Effective Time Management for Busy People

Managing Meetings and Visitors

It is widely acknowledged that about one-third of the time spent in [tag]meetings[/tag] is wasted due to poor meeting management and lack of planning. Reliable estimates indicate that that the average executive spends about 17 hours a week in meetings, about 6 hours in planning time and untold hours in follow-up.

One senior executive recalls being summoned to meetings every single day of the business week: one meeting per week was labeled product marketing, another was called strategy, then product testing, then customer review. In addition, one of the five weekly meetings had no fixed agenda. And this does not count ad hoc meetings on issues that might crop up from time to time.

When this executive was not able to convince the CEO to scale back the number of meetings, she decided to work from home 50% of the time; her productivity (measured by closing of contracts) doubled!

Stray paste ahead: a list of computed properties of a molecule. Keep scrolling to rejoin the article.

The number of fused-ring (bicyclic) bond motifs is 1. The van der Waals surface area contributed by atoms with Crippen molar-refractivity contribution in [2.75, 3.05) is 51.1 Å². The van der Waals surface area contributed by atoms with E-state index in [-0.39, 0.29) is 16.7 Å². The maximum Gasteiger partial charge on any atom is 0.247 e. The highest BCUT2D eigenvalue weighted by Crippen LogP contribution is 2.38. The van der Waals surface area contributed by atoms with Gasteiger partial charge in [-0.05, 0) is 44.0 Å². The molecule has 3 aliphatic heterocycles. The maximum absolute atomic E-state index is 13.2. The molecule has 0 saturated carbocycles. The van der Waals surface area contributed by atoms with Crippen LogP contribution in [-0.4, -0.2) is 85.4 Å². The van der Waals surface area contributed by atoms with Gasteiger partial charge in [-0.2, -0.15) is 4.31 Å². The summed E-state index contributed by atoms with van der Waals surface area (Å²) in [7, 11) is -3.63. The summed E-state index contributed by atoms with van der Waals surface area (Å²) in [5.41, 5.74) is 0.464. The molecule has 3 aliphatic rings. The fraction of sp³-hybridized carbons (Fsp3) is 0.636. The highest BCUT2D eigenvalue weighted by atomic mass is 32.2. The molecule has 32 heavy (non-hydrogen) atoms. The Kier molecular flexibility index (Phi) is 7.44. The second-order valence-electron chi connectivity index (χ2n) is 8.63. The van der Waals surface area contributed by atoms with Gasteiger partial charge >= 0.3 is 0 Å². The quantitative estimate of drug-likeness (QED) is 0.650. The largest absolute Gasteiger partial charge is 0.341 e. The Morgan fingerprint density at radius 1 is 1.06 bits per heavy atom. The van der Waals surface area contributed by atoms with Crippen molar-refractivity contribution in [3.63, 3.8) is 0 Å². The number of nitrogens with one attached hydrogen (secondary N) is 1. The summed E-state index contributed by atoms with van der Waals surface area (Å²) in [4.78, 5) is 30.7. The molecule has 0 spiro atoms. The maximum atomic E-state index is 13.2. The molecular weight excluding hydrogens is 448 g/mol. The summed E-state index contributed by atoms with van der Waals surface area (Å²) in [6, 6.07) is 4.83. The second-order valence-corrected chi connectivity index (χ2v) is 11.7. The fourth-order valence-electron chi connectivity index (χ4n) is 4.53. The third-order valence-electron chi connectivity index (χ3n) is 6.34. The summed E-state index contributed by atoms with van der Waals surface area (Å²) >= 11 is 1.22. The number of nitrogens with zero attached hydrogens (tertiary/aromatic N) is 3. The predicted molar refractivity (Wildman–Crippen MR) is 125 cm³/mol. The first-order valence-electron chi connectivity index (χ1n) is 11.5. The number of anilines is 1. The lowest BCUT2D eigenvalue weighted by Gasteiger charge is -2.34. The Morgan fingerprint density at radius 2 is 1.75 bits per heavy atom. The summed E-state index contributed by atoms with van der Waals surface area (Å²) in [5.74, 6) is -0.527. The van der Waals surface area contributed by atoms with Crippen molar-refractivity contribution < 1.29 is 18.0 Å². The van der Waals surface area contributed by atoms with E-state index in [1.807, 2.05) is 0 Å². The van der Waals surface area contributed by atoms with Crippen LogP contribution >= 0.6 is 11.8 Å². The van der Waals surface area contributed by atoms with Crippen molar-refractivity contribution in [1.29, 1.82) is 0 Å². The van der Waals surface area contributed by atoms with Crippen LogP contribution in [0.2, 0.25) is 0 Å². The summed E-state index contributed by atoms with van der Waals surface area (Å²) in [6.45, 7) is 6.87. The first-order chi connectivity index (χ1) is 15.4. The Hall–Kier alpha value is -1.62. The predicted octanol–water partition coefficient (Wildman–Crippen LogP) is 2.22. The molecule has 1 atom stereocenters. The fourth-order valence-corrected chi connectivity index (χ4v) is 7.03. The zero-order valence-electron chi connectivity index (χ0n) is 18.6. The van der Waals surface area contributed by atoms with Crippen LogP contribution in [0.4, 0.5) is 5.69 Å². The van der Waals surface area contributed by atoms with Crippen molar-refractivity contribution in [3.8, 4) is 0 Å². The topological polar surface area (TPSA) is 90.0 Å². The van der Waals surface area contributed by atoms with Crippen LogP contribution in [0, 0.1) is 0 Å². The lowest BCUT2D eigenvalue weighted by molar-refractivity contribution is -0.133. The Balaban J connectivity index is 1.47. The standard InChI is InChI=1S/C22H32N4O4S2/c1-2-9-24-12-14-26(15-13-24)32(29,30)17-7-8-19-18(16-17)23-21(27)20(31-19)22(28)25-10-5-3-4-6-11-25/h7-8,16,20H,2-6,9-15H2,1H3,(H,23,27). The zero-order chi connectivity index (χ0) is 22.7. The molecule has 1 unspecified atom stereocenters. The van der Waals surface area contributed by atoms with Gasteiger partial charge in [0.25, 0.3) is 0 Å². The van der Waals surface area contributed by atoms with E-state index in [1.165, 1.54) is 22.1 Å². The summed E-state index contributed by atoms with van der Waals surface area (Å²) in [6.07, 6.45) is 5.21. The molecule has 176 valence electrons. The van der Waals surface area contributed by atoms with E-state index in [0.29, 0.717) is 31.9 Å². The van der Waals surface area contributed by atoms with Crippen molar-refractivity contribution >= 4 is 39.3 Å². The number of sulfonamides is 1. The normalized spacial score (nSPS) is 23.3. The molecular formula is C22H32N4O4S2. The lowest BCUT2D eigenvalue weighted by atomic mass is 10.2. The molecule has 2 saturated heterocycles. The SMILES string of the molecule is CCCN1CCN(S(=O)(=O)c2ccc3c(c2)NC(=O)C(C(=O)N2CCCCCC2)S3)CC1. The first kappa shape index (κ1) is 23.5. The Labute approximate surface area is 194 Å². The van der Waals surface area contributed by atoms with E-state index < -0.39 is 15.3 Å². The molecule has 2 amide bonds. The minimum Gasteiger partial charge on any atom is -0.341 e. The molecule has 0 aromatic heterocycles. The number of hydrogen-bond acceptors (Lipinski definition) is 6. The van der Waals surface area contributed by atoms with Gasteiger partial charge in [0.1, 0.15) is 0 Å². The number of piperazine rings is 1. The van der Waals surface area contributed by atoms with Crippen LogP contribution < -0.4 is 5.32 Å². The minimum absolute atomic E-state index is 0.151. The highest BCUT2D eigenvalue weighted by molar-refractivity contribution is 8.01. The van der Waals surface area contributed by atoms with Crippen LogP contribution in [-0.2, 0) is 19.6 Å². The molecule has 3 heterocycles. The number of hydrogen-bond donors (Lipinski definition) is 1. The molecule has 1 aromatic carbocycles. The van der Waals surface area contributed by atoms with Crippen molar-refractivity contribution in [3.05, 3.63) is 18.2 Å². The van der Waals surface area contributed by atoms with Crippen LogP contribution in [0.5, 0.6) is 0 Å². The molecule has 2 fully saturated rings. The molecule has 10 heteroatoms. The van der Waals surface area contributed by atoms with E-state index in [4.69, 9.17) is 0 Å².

It is not necessary to eliminate all meetings, but up to half of internal company meetings might profitably be dispensed with. Take a few minutes to write down how many meetings you attended last week, how many you have planned for the coming week, and how long you think they are going to last. Add up the hours, and slash the number of meetings by two, and/or the number of hours spent in them by 30%.

The same rule for incoming phone calls applies to personal appointments and visitors. If you have a secretary or PA, set a clear policy about who should have access to you and with whom else they might be able to speak instead.

If you have an unexpected visitor, establish at the start why they have come to see you.
Stand when they enter the room, so that they also remain standing. If it is indeed necessary for you to deal personally with them, suggest a later meeting, at your convenience. Set a time limit to your discussion and avoid engaging in small talk.
If you really can’t get them out of your office, make a polite excuse and leave the office yourself.

These tips are by no means exhaustive, but they represent a good start to managing your most precious resource: time.

Valerie Vauthey is the founder of the #1 Coaching Company http://www.MyPrivateCoach.com and the co-founder with Buzzy Gordon of http://www.WealthQuoteOfTheDay.com.

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